A reporter once asked musician Jack White about his creative process with Meg White and their two-piece band, the White Stripes. Specifically, the question was about whether or not Jack was limiting himself too much with just a guitar and a drum kit – couldn’t he make even more, better music with additional players and instruments in the mix?
Jack’s answer was that it was the limitations themselves that forced his creativity and really pushed the band to the edge. When you have unlimited options to do anything you want, there’s no tension and often times nothing exciting happens. I think we’d all agree that, by defining the outer boundaries of what their band wasn’t, Jack and Meg White made some fairly explosive albums throughout the aught’s decade.
Matthew McConaughey delivered the commencement speech to the University of Houston’s graduating class of 2015 this week. He posted his speech, a list of 13 life lessons, online at Medium.com. I really liked his take on the idea of figuring out what you are not, in order to answer the question of what you are. Here’s McConaughey’s 5th lesson (all-caps and bolds are his, not mine. Alright?):
Process of elimination is the first step to our identity
( a.k.a where you are NOT is as important as where you are)
In 1992, I got my first job as an actor. Three lines, three days work, in a film called Dazed and Confused. Alright.
Alright, Alright, Alright.
The director, Richard Linklater, kept inviting me back to set each night, putting me in more scenes which led to more lines all of which I happily said YES to. I was having a blast. People said I was good at it, they were writing me a check for $325 a day. I mean hell yeah, give me more scenes, I love this!! And by the end of the shoot those 3 lines had turned into over 3 weeks work and “it was Wooderson’s ’70 Chevelle we went to get Aerosmith tickets in.” Bad ass.
Well, a few years ago I was watching the film again and I noticed two scenes that I really shouldn’t have been in. In one of the scenes, I exited screen left to head somewhere, then re-entered the screen to “double check” if any of the other characters wanted to go with me. Now, in rewatching the film, (and you’ll agree if you know Wooderson), he was not a guy who would ever say, “later,” and then COME BACK to “see if you were sure you didn’t wanna come with him..” No, when Wooderson leaves, Wooderson’s gone, he doesn’t stutter step, flinch, rewind, ask twice, or solicit, right? He just “likes those high school girls cus he gets older and they stay the same age.”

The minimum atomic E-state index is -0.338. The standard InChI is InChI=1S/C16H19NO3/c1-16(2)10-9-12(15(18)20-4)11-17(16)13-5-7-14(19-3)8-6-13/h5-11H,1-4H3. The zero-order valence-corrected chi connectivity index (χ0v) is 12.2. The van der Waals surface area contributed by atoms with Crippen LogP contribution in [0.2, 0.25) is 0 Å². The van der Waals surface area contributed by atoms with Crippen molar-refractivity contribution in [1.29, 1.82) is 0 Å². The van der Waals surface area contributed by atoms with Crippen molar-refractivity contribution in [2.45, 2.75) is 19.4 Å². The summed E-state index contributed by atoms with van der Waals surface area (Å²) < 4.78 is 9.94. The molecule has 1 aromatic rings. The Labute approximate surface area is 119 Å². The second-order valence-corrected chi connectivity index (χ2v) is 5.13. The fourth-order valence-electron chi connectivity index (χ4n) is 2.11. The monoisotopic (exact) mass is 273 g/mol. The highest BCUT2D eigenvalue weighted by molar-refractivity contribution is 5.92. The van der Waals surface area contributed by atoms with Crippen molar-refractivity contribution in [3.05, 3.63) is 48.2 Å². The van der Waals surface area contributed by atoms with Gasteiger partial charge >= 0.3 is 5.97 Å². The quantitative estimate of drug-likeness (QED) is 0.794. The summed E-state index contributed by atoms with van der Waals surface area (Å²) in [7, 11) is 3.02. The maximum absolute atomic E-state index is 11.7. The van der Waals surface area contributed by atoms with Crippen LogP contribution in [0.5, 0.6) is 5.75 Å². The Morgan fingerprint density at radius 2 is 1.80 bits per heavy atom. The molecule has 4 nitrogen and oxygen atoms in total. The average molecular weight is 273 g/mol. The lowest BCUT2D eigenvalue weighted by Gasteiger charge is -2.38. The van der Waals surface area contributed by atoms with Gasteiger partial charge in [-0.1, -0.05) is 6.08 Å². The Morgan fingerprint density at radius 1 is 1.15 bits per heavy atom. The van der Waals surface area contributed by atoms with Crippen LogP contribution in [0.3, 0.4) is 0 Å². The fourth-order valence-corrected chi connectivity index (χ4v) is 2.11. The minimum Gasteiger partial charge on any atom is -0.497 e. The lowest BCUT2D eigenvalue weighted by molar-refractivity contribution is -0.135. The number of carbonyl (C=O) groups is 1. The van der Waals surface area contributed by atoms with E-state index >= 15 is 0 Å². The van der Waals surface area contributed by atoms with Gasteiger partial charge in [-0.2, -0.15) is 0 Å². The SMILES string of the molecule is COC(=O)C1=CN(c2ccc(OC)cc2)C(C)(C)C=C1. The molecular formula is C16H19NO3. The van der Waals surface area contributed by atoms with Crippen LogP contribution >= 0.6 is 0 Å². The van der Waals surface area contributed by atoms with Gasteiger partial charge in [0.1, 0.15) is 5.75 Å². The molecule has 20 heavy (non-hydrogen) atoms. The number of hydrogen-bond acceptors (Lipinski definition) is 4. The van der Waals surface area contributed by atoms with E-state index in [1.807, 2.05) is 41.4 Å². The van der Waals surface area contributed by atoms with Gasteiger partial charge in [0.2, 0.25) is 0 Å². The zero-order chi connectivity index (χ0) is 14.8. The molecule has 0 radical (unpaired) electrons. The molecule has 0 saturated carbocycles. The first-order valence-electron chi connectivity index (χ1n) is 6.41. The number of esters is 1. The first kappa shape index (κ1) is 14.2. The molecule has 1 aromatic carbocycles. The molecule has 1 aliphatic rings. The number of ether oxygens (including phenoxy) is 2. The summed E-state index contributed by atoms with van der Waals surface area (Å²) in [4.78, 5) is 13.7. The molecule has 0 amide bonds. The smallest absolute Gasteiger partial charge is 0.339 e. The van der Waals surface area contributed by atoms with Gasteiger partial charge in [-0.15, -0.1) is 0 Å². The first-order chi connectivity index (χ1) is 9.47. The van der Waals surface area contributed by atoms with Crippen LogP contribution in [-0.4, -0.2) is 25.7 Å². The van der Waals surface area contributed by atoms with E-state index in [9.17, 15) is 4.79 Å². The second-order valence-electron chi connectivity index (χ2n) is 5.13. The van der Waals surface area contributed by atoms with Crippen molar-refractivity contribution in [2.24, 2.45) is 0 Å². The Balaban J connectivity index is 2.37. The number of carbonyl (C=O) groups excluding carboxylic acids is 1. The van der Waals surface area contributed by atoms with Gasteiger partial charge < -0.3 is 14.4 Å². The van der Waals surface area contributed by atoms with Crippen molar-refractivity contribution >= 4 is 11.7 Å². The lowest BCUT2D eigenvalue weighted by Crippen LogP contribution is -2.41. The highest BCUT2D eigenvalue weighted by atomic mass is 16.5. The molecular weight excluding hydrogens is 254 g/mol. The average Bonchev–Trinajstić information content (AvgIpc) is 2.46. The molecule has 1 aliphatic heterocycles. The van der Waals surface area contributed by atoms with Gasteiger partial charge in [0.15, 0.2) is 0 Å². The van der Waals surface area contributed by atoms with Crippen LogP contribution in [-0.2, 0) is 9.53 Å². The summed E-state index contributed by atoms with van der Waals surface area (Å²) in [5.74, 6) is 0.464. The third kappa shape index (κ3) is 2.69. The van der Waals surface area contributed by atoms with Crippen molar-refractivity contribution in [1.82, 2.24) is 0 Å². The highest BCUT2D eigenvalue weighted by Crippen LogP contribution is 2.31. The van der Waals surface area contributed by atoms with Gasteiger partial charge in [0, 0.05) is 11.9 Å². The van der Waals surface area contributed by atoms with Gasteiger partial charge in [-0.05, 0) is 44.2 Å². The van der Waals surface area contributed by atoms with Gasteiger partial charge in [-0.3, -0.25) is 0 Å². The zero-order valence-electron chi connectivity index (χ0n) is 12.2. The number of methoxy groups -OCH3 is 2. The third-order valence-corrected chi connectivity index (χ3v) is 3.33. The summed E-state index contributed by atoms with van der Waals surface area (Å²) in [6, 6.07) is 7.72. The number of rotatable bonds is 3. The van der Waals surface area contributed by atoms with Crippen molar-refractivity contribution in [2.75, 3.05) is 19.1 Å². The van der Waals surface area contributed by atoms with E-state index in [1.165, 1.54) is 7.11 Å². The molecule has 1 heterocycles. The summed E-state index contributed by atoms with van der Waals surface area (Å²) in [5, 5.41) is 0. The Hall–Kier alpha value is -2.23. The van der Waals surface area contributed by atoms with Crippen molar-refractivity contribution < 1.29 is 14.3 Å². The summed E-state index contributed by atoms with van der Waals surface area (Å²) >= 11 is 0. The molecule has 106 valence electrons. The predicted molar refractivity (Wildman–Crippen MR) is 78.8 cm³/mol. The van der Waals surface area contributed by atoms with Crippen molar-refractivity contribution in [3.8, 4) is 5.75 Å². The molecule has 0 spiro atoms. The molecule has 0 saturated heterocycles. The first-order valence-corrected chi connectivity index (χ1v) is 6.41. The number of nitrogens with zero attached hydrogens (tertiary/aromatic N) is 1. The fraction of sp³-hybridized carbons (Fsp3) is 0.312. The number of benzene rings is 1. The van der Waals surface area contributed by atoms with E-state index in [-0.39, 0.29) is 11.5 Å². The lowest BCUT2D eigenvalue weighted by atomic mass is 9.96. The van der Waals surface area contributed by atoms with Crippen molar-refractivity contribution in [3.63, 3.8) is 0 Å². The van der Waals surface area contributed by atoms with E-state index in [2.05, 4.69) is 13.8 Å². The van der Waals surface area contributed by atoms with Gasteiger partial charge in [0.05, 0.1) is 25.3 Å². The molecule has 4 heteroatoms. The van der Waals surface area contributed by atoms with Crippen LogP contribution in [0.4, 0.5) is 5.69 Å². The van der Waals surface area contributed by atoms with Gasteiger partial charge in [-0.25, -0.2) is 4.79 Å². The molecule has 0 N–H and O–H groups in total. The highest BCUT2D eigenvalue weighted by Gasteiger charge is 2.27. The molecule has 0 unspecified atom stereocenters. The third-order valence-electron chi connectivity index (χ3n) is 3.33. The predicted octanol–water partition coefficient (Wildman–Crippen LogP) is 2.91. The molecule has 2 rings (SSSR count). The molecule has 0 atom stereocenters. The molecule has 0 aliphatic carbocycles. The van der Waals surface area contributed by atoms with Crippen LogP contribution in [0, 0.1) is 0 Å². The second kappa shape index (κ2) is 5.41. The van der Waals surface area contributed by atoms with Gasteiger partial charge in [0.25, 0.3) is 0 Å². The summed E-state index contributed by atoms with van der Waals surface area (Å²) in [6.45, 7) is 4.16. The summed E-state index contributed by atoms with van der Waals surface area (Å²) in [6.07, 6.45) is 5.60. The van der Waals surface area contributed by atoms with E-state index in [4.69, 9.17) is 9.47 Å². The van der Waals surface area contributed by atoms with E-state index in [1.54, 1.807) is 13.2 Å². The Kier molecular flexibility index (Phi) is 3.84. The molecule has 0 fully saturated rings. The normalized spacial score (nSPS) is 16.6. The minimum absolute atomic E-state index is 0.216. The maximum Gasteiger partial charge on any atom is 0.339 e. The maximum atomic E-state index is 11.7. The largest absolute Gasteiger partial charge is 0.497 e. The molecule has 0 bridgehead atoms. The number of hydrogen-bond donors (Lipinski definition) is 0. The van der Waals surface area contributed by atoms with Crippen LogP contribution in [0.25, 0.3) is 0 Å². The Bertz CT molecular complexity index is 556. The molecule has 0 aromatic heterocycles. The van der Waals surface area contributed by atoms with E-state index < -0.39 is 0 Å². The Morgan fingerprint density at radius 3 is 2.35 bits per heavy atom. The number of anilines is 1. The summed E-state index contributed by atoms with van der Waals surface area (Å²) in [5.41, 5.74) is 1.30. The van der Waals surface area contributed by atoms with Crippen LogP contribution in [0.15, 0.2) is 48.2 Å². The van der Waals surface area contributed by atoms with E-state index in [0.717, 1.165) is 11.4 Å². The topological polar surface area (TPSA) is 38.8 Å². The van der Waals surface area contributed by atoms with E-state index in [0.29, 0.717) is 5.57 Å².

My point is, I should NOT have been in THAT scene, I should have exited screen left and never come back.
But back then, making my first film, getting invited back to set, cashing that check and having a ball, I WANTED more screen time, I WANTED to be in the scene longer and more, and come back into the scene right?
I shouldn’t have been there. Wooderson shouldn’t have been there.
It’s just as important where we are not as it is where we are.
The first step that leads to our identity in life is usually NOT “I know who I am,” but rather “I know who I AM NOT.” Process of elimination.
Defining ourselves by what we are NOT is the first step that leads us to really KNOWING WHO WE ARE.
You know that group of friends you hang out with that really don’t bring out your best? They gossip too much, or they’re kind of shady, and they really aren’t gonna be there for you in a pinch? Or how about that bar we keep going to that we always seem to have the worst hangover from? Or that computer screen that keeps giving us an excuse not to get out of the house and engage with the world and get some HUMAN interaction? Or how about that food we keep eating? Tastes so good going down but makes us feel like crap the next week when we feel lethargic and keep putting on weight?
Those people, those places, those things — STOP giving them your TIME and ENERGY. Don’t GO there, put them DOWN — and when you DO quit giving them your time, you inadvertently find yourself spending MORE time and in more PLACES that are more healthy for YOU, that bring YOU more joy — WHY?
Because you just eliminated the who’s, the where’s, the what’s and the when’s that were keeping you from your identity. Trust me, too many options makes a tyrants of us all. So get rid of the excess, the wasted time, decrease your options… and you will have accidentally, almost innocently, put in front of you, what is important to you by process of elimination.
Knowing who we ARE is hard. Give yourself a break. Eliminate who you are NOT first, and you’ll find yourself where you need to be.
Head over at the link below to read the whole thing.